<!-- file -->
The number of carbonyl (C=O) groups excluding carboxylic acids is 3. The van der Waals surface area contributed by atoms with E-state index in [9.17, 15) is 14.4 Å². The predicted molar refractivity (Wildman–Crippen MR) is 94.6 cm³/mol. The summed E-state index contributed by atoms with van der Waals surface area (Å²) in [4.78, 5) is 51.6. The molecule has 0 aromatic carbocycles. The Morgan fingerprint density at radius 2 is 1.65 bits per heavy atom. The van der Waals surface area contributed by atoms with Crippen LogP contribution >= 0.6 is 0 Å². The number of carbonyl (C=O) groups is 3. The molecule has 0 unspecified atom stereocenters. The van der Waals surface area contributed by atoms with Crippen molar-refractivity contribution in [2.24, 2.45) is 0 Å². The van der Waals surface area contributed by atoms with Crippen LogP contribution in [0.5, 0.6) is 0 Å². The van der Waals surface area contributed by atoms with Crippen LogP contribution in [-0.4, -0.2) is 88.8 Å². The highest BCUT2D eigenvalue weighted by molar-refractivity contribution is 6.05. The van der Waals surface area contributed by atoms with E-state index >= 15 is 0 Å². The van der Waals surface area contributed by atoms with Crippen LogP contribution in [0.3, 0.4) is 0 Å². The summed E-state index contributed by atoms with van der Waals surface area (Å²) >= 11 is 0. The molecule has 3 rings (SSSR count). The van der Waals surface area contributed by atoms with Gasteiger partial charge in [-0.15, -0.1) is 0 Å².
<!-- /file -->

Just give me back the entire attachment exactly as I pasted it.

The number of carbonyl (C=O) groups excluding carboxylic acids is 3. The van der Waals surface area contributed by atoms with E-state index in [9.17, 15) is 14.4 Å². The predicted molar refractivity (Wildman–Crippen MR) is 94.6 cm³/mol. The summed E-state index contributed by atoms with van der Waals surface area (Å²) in [4.78, 5) is 51.6. The molecule has 0 aromatic carbocycles. The Morgan fingerprint density at radius 2 is 1.65 bits per heavy atom. The van der Waals surface area contributed by atoms with Crippen LogP contribution >= 0.6 is 0 Å². The number of carbonyl (C=O) groups is 3. The molecule has 0 unspecified atom stereocenters. The van der Waals surface area contributed by atoms with Crippen molar-refractivity contribution in [2.24, 2.45) is 0 Å². The van der Waals surface area contributed by atoms with Crippen LogP contribution in [0.5, 0.6) is 0 Å². The van der Waals surface area contributed by atoms with Crippen LogP contribution in [-0.4, -0.2) is 88.8 Å². The highest BCUT2D eigenvalue weighted by molar-refractivity contribution is 6.05. The van der Waals surface area contributed by atoms with E-state index >= 15 is 0 Å². The van der Waals surface area contributed by atoms with Crippen LogP contribution in [0.3, 0.4) is 0 Å². The summed E-state index contributed by atoms with van der Waals surface area (Å²) >= 11 is 0. The molecule has 3 rings (SSSR count). The van der Waals surface area contributed by atoms with Gasteiger partial charge in [-0.15, -0.1) is 0 Å².